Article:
Applying for Permanent Residency
United States immigration laws allow for certain long-term, undocumented residents to legalize their status. Known as registry provisions, this law allows residents who have been present in the United States since January 1st, 1972 the opportunity to apply for a green card, or permanent residence status, even if they are currently in the United States unlawfully. An individual who is granted registry will be considered a permanent resident as of the date of approval.
Eligibility for Registry Provisions
Under registry provisions, you may be able to receive your green card if you meet all of the following qualifying conditions:
- You entered the United States before January 1, 1972
- You have continuously resided in the U.S. since January 1, 1972
- You are a person of good moral character
- You are not ineligible for naturalization
- You are not deportable or inadmissible
In addition to the dates of eligibility, applicants must supply evidence that they have continuously resided in the country during that time. Brief and temporary absences will not affect eligibility, but deportations will end a period of residence. Applicants must also display good moral character. This means certain actions will automatically make applicants ineligible for registry, including certain crimes and false statements made while applying for immigration benefits. The legal team at Brown Immigration Law has a strong working knowledge of registry provisions and will help interested applicants understand whether or not they are eligible for permanent resident status.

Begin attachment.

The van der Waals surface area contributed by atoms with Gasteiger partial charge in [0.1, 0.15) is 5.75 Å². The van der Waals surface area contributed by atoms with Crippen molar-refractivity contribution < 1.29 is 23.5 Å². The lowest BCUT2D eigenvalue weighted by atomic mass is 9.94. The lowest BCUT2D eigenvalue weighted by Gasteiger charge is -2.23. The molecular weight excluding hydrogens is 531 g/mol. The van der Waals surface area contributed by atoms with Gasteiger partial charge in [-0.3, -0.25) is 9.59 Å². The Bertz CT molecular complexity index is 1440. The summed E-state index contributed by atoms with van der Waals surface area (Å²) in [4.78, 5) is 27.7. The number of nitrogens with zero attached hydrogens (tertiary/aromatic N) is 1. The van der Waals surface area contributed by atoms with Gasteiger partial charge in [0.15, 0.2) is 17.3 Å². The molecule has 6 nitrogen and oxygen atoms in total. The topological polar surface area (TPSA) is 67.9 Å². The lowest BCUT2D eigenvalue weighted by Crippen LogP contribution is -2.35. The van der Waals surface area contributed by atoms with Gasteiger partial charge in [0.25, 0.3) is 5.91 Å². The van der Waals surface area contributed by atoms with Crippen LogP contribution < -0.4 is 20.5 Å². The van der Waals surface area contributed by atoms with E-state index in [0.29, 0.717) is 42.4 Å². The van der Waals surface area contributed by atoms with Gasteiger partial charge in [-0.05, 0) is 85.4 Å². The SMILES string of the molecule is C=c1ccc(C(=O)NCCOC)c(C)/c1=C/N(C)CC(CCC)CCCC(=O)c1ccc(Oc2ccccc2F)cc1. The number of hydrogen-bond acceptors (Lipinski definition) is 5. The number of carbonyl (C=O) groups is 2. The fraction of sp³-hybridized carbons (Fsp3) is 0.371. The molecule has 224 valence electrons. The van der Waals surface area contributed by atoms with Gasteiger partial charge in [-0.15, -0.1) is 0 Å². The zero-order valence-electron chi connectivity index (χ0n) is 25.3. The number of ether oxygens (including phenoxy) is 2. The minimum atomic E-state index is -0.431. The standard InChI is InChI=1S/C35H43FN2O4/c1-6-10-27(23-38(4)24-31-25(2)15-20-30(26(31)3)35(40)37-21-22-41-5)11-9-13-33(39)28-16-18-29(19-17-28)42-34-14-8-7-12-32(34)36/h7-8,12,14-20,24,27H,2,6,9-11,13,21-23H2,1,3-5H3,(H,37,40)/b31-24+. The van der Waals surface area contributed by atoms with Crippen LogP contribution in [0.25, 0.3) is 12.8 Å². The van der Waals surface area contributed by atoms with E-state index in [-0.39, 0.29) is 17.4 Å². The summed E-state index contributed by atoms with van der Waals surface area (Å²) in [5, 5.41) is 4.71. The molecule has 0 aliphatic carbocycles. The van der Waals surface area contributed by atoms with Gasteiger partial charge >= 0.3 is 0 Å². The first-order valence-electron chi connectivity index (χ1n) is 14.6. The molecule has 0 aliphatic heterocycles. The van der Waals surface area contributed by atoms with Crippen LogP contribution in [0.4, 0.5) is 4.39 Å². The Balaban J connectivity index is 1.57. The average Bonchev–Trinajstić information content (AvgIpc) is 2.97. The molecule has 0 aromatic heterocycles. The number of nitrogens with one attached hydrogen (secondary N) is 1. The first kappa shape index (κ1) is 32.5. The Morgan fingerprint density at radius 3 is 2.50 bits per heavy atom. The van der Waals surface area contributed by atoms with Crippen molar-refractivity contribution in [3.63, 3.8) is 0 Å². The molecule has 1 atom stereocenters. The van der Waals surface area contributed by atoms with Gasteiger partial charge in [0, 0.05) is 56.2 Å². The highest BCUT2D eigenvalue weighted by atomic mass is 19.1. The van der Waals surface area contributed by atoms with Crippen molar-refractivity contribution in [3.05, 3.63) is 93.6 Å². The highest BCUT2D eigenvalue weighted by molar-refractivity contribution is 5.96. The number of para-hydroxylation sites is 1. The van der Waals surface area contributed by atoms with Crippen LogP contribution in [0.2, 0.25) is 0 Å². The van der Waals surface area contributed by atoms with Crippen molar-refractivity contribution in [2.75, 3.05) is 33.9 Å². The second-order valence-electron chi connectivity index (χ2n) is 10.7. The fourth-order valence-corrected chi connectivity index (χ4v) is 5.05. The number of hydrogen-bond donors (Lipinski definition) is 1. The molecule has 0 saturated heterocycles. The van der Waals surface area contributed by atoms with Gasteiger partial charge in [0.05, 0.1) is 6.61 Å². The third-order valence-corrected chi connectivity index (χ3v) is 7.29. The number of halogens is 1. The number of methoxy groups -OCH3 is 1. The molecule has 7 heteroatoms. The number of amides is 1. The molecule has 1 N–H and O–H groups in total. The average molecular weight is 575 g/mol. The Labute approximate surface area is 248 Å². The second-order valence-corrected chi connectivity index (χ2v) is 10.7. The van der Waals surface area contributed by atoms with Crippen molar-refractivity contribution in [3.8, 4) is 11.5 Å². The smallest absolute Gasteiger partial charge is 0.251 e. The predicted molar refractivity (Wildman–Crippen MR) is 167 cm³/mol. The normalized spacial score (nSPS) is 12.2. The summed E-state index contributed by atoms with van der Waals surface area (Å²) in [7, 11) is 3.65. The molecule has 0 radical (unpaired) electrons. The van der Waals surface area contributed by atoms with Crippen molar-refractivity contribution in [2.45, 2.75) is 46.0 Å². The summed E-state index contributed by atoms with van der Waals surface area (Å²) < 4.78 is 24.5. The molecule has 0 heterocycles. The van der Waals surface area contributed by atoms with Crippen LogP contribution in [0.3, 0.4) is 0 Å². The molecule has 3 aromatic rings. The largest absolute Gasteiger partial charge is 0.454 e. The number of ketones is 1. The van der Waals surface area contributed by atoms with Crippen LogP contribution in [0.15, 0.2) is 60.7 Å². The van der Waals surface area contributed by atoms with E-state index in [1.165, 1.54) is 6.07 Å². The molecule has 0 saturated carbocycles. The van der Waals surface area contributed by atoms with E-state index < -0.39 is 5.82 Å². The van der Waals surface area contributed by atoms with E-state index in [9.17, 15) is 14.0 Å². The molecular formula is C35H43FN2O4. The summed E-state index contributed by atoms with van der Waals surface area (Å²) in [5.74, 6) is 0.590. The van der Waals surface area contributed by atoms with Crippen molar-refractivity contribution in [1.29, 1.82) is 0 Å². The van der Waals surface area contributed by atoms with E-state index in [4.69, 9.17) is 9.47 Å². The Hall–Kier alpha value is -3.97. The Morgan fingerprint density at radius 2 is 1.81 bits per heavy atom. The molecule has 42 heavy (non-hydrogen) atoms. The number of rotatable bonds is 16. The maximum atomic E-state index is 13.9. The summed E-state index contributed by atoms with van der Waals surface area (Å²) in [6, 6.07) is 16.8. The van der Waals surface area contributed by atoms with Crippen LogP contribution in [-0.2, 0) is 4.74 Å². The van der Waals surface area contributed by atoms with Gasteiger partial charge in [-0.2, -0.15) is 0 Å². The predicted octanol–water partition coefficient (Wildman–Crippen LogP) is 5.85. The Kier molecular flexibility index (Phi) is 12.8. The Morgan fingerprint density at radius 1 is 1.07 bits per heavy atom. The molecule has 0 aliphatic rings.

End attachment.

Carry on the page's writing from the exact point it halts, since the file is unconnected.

Applying for Registry
Eligible applicants can apply for their green card under the registry provisions by filing Form I-485, the Application to Register Permanent Residence or Adjust Status form. In addition, there are also documentary requirements and evidence that must be supplied.
- Two photos similar to a passport
- Form G-325A, Biographic information, for applicants between age 14 and 79
- Copy of government issued photo ID
- Copy of birth certificate
- Copy of passport page with non-immigrant visa or admission stamp
- Form I-94, Arrival/Departure Record (if applicable)
- Evidence that you entered the United States before January 1, 1972
- Evidence that you continuously resided in the country since entry
Application Assistance from Our Orlando Immigration Attorneys
Registry provisions can allow applicants to obtain a green card and permanent resident status. As this is incredibly important, it is crucial that applications are correctly filed and that all required evidence and documents are supplied. With the assistance of Brown Immigration Law and our extremely experienced legal team, registry applicants will be able to learn about their eligibility and will also be able to successfully complete an application.
If you or a loved one would like to learn more about obtaining permanent residence through registry, or about the registry process, contact Brown Immigration Law today.